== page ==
UN agencies are launching a plan to improve the management of ocean and coastal areas

The Blueprint for Ocean and Coastal Sustainability sounds the alarm about the health of the ocean, and explains how it influences our everyday life by regulating the climate, providing highly-nutritious food and by sustaining livelihoods and economies. It recalls that although the ocean accounts for 70 per cent of the surface of our planet, only one per cent of it is protected.

Presented at UNESCO Headquarters during the 36th session of the General Conference, the Blueprint was prepared for consideration by the UN conference on sustainable development (Rio+20, June 2012).
It proposes a series of 10 concrete measures, one of them being to: “Promote research on ocean acidification -how to adapt to it and mitigate it”

The Blueprint was prepared by UNESCO’s Intergovernmental Oceanographic Commission (IOC), the United Nations Development Programme (UNDP), the International Maritime Organization (IMO) and the Food and Agriculture Organization of the United Nations (FAO).

It emphasises that 60 per cent of the world’s major marine ecosystems have been degraded or are being used unsustainably, resulting in huge economic and social losses. Mangrove forests have lost 30 to 50 per cent of their original cover in the last 50 years while coral reefs have lost 20 per cent, increasing the vulnerability of many highly populated coastal areas. The ocean absorbs close to 26 per cent of atmospheric carbon dioxide emissions which is provoking acidification that is already threatening some varieties of plankton and poses a threat to the entire marine food chain and dependant socio-economic activities.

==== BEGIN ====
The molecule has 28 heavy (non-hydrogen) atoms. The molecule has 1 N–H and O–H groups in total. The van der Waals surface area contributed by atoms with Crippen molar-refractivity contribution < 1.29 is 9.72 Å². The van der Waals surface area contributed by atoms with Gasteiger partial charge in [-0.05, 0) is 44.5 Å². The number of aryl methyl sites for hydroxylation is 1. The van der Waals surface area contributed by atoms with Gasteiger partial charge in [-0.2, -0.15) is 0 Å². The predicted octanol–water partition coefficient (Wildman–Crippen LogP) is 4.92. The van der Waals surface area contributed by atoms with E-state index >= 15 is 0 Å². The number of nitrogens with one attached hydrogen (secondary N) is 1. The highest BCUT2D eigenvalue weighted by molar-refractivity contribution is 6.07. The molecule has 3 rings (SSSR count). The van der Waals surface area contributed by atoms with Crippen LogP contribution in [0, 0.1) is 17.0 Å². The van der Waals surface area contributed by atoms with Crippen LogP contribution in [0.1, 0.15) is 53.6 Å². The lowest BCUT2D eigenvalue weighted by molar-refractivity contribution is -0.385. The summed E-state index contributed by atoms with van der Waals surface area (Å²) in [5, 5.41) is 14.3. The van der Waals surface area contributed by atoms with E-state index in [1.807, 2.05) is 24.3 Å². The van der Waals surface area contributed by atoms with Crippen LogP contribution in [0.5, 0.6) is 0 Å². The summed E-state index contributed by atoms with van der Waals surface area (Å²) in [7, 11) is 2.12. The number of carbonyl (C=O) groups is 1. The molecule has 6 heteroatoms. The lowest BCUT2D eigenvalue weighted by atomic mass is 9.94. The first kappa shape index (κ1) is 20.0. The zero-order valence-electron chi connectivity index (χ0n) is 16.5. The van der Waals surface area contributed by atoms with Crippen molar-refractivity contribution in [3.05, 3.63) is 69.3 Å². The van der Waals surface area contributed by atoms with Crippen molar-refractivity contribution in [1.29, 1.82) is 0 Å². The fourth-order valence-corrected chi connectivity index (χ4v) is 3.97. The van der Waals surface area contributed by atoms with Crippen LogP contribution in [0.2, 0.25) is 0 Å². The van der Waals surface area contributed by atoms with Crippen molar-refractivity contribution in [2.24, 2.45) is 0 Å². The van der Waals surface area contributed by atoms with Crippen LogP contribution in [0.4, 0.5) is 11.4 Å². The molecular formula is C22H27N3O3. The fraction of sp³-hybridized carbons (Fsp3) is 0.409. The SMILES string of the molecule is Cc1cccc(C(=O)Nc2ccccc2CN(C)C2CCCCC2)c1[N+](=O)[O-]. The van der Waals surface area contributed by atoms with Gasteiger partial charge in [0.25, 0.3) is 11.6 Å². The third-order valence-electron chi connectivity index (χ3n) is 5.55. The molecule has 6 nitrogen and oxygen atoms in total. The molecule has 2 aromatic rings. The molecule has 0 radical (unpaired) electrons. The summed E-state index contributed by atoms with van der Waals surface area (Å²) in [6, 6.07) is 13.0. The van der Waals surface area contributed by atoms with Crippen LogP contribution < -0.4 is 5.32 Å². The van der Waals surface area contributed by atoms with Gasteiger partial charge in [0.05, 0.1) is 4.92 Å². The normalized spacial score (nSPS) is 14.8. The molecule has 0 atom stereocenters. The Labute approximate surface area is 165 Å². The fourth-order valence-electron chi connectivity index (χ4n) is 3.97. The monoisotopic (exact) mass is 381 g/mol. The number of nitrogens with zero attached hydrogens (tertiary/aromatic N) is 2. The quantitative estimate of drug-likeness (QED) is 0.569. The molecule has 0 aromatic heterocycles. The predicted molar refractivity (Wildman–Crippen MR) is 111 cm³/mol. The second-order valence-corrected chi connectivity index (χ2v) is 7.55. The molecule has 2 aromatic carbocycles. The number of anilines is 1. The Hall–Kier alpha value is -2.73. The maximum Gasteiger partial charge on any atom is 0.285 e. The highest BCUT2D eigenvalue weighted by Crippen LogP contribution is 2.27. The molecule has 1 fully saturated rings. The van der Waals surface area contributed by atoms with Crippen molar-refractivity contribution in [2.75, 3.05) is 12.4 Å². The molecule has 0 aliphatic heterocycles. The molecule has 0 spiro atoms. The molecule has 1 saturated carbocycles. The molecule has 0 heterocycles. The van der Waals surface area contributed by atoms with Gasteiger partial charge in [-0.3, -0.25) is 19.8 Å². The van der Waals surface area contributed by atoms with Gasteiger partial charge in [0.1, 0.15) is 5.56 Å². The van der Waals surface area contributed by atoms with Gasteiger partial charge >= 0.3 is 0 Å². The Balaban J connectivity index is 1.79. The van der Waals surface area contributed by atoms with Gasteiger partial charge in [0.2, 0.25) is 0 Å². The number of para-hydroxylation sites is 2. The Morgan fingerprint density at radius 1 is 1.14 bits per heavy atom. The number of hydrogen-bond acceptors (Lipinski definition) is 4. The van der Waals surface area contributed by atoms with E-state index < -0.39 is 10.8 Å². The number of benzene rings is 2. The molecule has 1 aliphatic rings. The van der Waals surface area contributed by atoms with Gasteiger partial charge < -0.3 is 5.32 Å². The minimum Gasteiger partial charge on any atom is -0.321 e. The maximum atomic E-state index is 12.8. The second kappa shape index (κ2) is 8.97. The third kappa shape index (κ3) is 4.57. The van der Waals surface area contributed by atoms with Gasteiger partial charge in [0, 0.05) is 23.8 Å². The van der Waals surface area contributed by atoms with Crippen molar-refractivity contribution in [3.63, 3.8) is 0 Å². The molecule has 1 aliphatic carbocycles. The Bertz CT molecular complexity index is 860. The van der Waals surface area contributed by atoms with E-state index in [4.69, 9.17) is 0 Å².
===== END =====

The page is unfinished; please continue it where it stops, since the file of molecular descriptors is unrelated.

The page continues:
Some of these phenomena are not new but are aggravated by cumulative pressures such as climate change, intensified human activity and technological advances. Furthermore, ecosystems situated in the deep ocean, where biodiversity and habitats often have major value, but are generally not well understood, have virtually no protection at all.

The international community pledged to tackle these challenges at the Summits of Rio (1992) and Johannesburg (2002). However the commitments made remain largely ineffectual and their objectives have not been met. Such has been the case for the pledge to restore fish stocks to sustainable levels by 2015, and the promise to create networks of protected marine areas by 2012. Few countries have adopted legislation to reduce land-based marine pollution, leading to an increase in the number of dead ocean areas. More than 400 marine areas have been listed as “biologically dead” to date.

“The full implementation of many of these goals and targets will require further efforts by States, intergovernmental organizations and the international community,” state the authors of the report. They claim the present situation is the result of insufficient political will and resources, inadequate institutional capacities, insufficient scientific data and market imbalances.

“Greening the Blue Economy will be science and technology driven,” they conclude. “But success will depend on sound policy processes and effective institutional arrangements and will therefore require commitment and funding from the international community as well as nations and industry.”

The full press release and report are available here.

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